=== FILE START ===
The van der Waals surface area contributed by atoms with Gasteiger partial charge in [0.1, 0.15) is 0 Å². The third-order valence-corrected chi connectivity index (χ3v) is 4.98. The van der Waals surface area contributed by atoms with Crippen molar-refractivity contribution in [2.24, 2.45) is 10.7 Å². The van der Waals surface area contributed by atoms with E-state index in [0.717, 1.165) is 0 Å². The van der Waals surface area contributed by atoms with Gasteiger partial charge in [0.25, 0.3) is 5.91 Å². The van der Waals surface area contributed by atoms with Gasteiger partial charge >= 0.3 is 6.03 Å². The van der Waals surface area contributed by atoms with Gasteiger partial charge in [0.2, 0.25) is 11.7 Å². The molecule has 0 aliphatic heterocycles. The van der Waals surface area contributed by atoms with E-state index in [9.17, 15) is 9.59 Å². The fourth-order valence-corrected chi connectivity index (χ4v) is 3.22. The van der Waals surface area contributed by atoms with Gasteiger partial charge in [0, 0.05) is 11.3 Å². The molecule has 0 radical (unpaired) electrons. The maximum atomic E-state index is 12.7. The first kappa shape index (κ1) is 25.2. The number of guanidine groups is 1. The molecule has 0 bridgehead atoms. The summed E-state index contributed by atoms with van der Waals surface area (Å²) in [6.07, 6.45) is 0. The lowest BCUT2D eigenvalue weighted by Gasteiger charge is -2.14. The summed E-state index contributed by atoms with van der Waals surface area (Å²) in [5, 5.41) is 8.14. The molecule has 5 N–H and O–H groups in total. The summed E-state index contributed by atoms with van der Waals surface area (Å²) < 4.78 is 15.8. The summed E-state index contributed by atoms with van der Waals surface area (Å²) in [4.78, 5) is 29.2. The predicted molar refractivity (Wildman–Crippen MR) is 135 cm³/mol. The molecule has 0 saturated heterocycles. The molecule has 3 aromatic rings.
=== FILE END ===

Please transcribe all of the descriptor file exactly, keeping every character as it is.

The van der Waals surface area contributed by atoms with Gasteiger partial charge in [0.1, 0.15) is 0 Å². The third-order valence-corrected chi connectivity index (χ3v) is 4.98. The van der Waals surface area contributed by atoms with Crippen molar-refractivity contribution in [2.24, 2.45) is 10.7 Å². The van der Waals surface area contributed by atoms with E-state index in [0.717, 1.165) is 0 Å². The van der Waals surface area contributed by atoms with Gasteiger partial charge in [0.25, 0.3) is 5.91 Å². The van der Waals surface area contributed by atoms with Gasteiger partial charge >= 0.3 is 6.03 Å². The van der Waals surface area contributed by atoms with Gasteiger partial charge in [0.2, 0.25) is 11.7 Å². The molecule has 0 aliphatic heterocycles. The van der Waals surface area contributed by atoms with E-state index in [9.17, 15) is 9.59 Å². The fourth-order valence-corrected chi connectivity index (χ4v) is 3.22. The van der Waals surface area contributed by atoms with Gasteiger partial charge in [0, 0.05) is 11.3 Å². The molecule has 0 radical (unpaired) electrons. The maximum atomic E-state index is 12.7. The first kappa shape index (κ1) is 25.2. The number of guanidine groups is 1. The molecule has 0 bridgehead atoms. The summed E-state index contributed by atoms with van der Waals surface area (Å²) in [6.07, 6.45) is 0. The lowest BCUT2D eigenvalue weighted by Gasteiger charge is -2.14. The summed E-state index contributed by atoms with van der Waals surface area (Å²) in [5, 5.41) is 8.14. The molecule has 5 N–H and O–H groups in total. The summed E-state index contributed by atoms with van der Waals surface area (Å²) < 4.78 is 15.8. The summed E-state index contributed by atoms with van der Waals surface area (Å²) in [4.78, 5) is 29.2. The predicted molar refractivity (Wildman–Crippen MR) is 135 cm³/mol. The molecule has 0 saturated heterocycles. The molecule has 3 aromatic rings.